So here I am, this many years later and loving the discoveries of new sounds and the creation of new lyrics and the culmination of new songs that keep my repertoire building and coloring itself brighter and bolder with every new completion! I have had the opportunity to play in the lobby of Comerica Theatre before one of Stevie Nicks’ solo shows, as well as in the Platinum Club at US Airways Center for benefactors before a Fleetwood Mac show. I was invited by the Arizona Heart Institute Foundation to perform at a private event in which Nicks was the guest of honor. I also have done numerous other shows all over the Valley. I love marketing and promoting and playing shows where I have a chance to engage and share my heart’s work with others. And the sweet reward is when I have listeners come up and tell me how a song or a word or a phrase catches them, takes them back or evokes some kind of emotion. People respond to music, and I respond to that!

Q: What is it about public housing that made you want to enter this contest?
A:
Jewel is what it is! I was watching her in an interview, discussing her past while promoting ReThink Housing, and although I had already respected her as an artist and her background, I learned so much more about her on a deeper level in what she shared in the interview that by the end of it, I had an even more profound respect for her. The determination and vision she kept … just amazing. And regarding public housing itself, my entry was inspired by the work I do with children. When I enter homes, they are sometimes foster or group homes; other times, relatives’ homes. I talk to kids who have been through many struggles to a degree others would think could break a spirit, and yet when I listen to them, really hear their voices, their hearts, I can find hope still in existence. And that hope flickers because these children have basic necessities covered and can then start breathing again, looking at creating a future, continuing school, gaining knowledge there is more out there in this world for them. And that comes from a sense of security, structure and love.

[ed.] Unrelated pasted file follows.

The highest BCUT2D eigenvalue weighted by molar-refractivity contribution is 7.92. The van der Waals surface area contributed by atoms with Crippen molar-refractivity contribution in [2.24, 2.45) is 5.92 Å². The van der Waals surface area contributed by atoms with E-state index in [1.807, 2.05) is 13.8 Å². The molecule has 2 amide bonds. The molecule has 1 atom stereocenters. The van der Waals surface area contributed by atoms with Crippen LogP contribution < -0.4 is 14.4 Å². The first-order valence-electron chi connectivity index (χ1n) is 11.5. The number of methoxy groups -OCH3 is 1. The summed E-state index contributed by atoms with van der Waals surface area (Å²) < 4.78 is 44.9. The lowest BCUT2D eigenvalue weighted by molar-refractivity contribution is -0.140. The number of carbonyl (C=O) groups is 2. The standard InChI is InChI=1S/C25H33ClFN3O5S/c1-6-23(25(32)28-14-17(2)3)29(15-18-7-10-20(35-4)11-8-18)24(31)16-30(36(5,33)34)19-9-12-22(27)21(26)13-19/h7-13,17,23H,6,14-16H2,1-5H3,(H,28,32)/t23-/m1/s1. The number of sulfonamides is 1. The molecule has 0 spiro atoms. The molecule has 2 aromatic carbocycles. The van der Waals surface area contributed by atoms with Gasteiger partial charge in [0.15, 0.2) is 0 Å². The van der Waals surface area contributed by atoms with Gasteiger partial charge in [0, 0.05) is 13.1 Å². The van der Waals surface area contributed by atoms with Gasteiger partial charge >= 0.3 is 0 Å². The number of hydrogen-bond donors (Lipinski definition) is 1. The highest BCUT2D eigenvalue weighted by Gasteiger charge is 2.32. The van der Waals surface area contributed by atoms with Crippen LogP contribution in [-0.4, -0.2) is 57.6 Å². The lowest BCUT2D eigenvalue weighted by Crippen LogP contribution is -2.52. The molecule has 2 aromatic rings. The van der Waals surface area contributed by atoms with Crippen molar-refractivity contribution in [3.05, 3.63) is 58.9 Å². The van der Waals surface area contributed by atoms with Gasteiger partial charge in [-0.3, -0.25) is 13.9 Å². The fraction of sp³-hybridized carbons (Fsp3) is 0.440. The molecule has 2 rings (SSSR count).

When I wrote Home Is Universal, which is my entry in the contest, I kept each of those children in mind, along with countless others whose lives can be changed when they feel they have a place to call home, a tangible that can honorably accept that definition. And public housing is that answer for many, children and adults alike, because those children grow up. They have goals, dreams and the desire to keep their eye on them. That is important for seeing a future community, city, state, nation and world grow and develop in a positive way. When I entered, I knew that I could possibly lend one more voice to raising awareness, making a difference. And I think this contest has become a beautiful platform for just that. All of the people who entered have made a difference thinking about the idea themselves and having others pause for thought, pause to look up ReThink, pause to discuss with others. That’s making a difference right there. And as an artist, Jewel is making a difference; she is using her talent, her name for good, and how heartwarming that is to see?

Q: How did you react when you learned you were a finalist?
A:
Probably by squealing with joy inside. I really was overjoyed, utter excitement comes to mind, only after the residue of shocked delight wore off (that took several minutes)! My alarm had just gone off, my email notification followed. I read the email, smiled, started getting ready for my workday and my fingers and voice and eyes kept up a fast pace the entire day, making sure all social-networking outlets were notified, people were called, emails were sent, and so on. I knew this was special; this notification meant people were aware, people listened, people read, people absorbed, people supported, but the icing on the cake was the fact that people took action! Taking action, playing your part, taking up space and making your voice be heard, making your vote matter … that matters! And because of those pieces coming together, I am a finalist and so very grateful and appreciative. And ReThink has really put together something great in this, and I hope we can all do our part to raise awareness and give back through the opportunity they are placing before us.

Q: Where can people learn more about the project and vote for you?